Robert Kruse, M.D., Ph.D., who created the blood test, says it could be used to confirm a person’s vaccination instead of having to show a vaccine card.

“If a business is using the honor system for vaccinations, now they could test people on-site,” he says.

Kruse is lead author of a paper posted online earlier this month that reported results of the test on 400 blood samples, half of which were from prior COVID-19 patients. The test correctly identified antibodies in previously infected patients 87.5% of the time, a slightly higher rate than ELISA tests performed in hospitals that require hours to perform. The paper is being peer-reviewed.

The test uses hemagglutination, in which the degree of clumping together of red blood cells reveals the concentration of antibodies. Kruse, a pathology resident at the Johns Hopkins University School of Medicine, said the hemagglutination results could let people know if they still have protection months after they received the vaccine or if they need a booster shot. The degree of hemagglutination also correlated with levels of neutralizing antibodies in patients, which protect against viral infection.

Immunocompromised patients, who studies have shown don’t always respond to the COVID-19 vaccine, could test their antibody level and see if the vaccine is working for them, says Yuting Huang, M.D., Ph.D., Kruse’s co-author and a research fellow at Johns Hopkins as well as chief resident of internal medicine at the University of Maryland Medical Center Midtown Campus.

Kruse and Huang developed the test in the lab of Zack Z. Wang, Ph.D., an associate professor at Johns Hopkins in the Division of Hematology. Kruse says the research is an example of the “Hopkins network coming through”: Colleagues in pathology connected Kruse and Huang with researchers from the Johns Hopkins Bloomberg School of Public Health who already had patient samples and test results they were using for their own COVID-19 studies, allowing for collaboration and data-sharing.

“If those collaborating labs didn’t have those samples, we wouldn’t really have known how well it worked,” says Kruse.

Johns Hopkins Technology Ventures is seeking patent protection for the technology, which is available for licensing. The test’s creators are seeking an industry collaborator to manufacture the cards and have applied for funding through TEDCO’s Maryland Innovation Initiative to assist in commercializing its research.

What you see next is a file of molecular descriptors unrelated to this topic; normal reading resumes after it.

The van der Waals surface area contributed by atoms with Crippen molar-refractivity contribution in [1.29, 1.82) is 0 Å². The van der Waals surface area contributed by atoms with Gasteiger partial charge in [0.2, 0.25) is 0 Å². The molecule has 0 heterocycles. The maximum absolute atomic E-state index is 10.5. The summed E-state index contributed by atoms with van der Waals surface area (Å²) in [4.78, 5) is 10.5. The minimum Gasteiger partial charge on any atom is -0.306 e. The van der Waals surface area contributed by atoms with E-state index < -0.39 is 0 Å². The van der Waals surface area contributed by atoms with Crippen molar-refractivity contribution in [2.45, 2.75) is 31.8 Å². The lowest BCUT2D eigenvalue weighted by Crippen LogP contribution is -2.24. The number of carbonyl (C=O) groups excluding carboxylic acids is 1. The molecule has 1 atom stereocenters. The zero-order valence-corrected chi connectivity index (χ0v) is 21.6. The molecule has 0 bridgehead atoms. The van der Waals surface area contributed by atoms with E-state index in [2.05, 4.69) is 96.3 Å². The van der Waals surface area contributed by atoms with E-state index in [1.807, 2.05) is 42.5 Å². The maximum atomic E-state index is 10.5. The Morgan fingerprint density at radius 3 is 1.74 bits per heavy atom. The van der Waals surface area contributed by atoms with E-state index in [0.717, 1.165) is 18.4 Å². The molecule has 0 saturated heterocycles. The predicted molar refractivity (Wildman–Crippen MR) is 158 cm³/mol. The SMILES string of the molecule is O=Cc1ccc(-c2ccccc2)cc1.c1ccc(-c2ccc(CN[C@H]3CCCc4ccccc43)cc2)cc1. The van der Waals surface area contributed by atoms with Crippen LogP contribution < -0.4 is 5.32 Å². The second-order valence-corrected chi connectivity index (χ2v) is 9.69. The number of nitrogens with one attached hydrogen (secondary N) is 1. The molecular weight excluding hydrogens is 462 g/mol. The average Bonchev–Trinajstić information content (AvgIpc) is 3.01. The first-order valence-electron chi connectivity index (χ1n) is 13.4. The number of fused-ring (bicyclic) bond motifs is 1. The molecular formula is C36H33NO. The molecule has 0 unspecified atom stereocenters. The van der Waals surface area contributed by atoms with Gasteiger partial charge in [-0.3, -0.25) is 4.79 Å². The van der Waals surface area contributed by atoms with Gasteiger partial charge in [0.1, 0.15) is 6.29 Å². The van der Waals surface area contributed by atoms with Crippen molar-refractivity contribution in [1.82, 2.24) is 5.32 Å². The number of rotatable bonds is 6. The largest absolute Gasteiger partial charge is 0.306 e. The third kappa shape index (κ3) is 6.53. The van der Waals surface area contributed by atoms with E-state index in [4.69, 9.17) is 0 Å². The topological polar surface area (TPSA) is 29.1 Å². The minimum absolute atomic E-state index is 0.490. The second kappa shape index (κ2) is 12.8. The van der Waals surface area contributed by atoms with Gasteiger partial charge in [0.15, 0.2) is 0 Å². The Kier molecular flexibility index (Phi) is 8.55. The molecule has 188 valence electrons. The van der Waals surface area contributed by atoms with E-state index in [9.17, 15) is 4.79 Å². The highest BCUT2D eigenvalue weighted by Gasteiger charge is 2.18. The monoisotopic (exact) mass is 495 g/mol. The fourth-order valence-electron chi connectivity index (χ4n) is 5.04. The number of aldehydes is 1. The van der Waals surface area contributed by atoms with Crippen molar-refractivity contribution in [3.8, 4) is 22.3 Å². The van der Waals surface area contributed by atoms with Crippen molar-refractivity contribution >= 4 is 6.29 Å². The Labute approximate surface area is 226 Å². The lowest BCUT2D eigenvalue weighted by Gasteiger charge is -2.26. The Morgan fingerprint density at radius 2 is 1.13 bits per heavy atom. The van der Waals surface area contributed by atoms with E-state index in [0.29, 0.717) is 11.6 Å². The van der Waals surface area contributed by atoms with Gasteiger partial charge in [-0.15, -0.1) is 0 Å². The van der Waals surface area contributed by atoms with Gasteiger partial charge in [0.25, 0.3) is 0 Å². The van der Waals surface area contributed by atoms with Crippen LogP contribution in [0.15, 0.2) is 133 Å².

Kruse, Huang and Wang are available for interviews. Watch a demonstration of their test.



Over the past year-plus of quarantining, many people have avoided leaving their homes as much as possible, not even to see their health care provider for regular checkups and other preventive care. As COVID-19 cases in the U.S. drop, some are wondering how to prepare for non-COVID-related doctor’s visits. Paul O’Rourke, M.D., M.P.H., an assistant professor of medicine at the Johns Hopkins University School of Medicine and the associate program director of the Johns Hopkins Bayview Internal Medicine Residency Program, has some suggestions.

Reflect on your major health questions and concerns before the appointment. “Write them down so you can review them during your visit,” O’Rourke says. “After a long time away, it’s helpful to come prepared and ensure you address the issues important to you.”

Bring a list of your current medications and supplements, as well as documentation of any vaccines (including the COVID-19 vaccine) that you may have received elsewhere. “This enables your physician to update your records and ensure you are current with recommendations,” says O’Rourke.

Prepare for certain aspects of your appointment to be different. “For example, waiting rooms have been rearranged to maintain physical distancing,” O’Rourke says. “Nurses and doctors wear facial coverings now. And some clinics will ask to conduct a COVID-19 screening prior to your appointment.”

“Hesitancy is understandable,” O’Rourke adds. “This has been a very stressful time for everyone. But, it is important for patients to return to medical and preventive care services — and to know that all medical clinics have precautions in place to minimize the risk of acquiring COVID-19.”